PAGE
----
If the contest between the two contenders to succeed Nick Clegg as leader of the Liberal Democrats seemed particularly grim, it’s probably because most of the ‘big beasts’ lost their constituencies in last May’s wipeout.
Vincent Cable, former business secretary; Danny Alexander, the former chief secretary to the treasury; Simon Hughes, a former civil liberties minister and former deputy party leader — all lost their constituencies in an election that saw the LibDem caucus shrink from 56 to just eight.
So there’s not an incredible groundswell of excitement for Tim Farron, who was announced today as the party’s new leader — The Telegraph ran a comprehensive profile today in anticipation of Farron’s widely expected victory.
In a nutshell, Farron is the most openly pious major party leader in recent memory — somewhat unique in a country where Alistair Campbell, a media adviser to former prime minister Tony Blair (himself something of a believer) once famously said, ‘We don’t do God.’ Farron’s Christianity has made him somewhat hesitant on LGBT rights, including on the landmark 2013 vote to enact marriage equality, and he’s somewhat anti-abortion as well.
Otherwise, Farron ran as a candidate far closer to Labour than to the Conservative Party, and it seems clear that Farron wants to pull the Liberal Democrats back to their comfort zone of the 1990s and mid-2000s as a leftist alternative to the Tories.
Since 2005, he’s represented the Westmorland and Lonsdale constituency in Cumbia, England’s northwestern corner. Though he narrowly won the party presidency in 2011, Farron has no ministerial experience and he has a history of bucking the party’s leadership — most notably opposing Clegg’s now-notorious turn on student fees. The December 2010 vote split the party — 28 MPs supported the measure, which tripled tuition fees. Clegg’s decision maintained the unity of the Tory-LibDem coalition, but it disillusioned many of the party’s supporters. Clegg had campaigned vigorously in 2010 on the promise that he would oppose fee hikes, and the issue is widely cited as a primary cause for the LibDem wipeout in the 2015 election.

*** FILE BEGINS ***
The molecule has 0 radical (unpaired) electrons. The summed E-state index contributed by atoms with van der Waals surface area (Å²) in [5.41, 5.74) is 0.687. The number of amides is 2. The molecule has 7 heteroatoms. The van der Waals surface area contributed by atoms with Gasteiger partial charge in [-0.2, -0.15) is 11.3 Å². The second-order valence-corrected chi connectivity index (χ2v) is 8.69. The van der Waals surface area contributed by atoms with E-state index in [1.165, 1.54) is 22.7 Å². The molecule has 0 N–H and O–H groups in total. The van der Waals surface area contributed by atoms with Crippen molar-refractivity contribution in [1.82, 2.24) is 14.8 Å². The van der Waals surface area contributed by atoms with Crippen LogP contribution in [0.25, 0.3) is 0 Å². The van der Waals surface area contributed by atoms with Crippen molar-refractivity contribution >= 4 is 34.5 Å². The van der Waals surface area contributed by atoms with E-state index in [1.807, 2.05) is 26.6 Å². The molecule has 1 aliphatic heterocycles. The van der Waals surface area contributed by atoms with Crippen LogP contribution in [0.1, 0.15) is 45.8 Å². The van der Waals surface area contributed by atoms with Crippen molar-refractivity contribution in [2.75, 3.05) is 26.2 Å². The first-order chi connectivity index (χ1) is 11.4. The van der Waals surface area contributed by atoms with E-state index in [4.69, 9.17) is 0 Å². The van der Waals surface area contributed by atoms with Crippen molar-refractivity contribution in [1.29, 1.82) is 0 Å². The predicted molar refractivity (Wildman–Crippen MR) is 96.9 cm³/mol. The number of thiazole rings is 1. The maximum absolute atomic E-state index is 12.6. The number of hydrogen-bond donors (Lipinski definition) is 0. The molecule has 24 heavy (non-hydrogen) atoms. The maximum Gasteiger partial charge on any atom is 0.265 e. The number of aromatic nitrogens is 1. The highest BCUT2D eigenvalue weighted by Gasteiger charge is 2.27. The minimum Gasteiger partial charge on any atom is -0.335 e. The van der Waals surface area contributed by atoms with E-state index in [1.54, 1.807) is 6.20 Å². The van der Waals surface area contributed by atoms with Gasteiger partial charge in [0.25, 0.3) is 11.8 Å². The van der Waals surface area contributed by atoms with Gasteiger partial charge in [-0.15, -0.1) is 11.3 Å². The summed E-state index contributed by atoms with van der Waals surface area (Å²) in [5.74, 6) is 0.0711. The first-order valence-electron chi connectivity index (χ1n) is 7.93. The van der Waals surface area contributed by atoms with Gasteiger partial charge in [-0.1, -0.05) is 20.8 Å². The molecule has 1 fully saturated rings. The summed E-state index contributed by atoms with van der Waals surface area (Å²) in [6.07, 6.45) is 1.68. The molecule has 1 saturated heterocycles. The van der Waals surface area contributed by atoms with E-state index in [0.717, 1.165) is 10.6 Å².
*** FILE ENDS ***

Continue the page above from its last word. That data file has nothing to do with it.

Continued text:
Farron’s opponent, Norman Lamb, was viewed as the more moderate candidate with close ties to Clegg. Twelve years older than Farron, Lamb has been an MP from Norfolk since 2001, and he served as minister of state for care and support from 2012 to 2015. Though Clegg never formally endorsed him, Lamb won the support of two additional former leaders — Menzies Campbell and Paddy Ashdown.
If history serves as any guide, Farron’s task will largely be a thankless one that leaves him, at best, in a rebuilding role. At worst, he may be destined to become the party’s analogue to William Hague or the Michael Foot.
After the Labour Party’s defeat in the 1979 election, it took 18 years and three leaders before the party returned to power.
When the Conservatives, likewise, suffered a cataclysmic defeat in the 1997 election, it spent 13 years in the wilderness, shuffling through three leaders before it eventually landed on David Cameron.
Four candidates are currently vying for the Labour Party leadership — voting will be open to party members between August 14 and September 10, with the leader to be announced at a September 12 conference.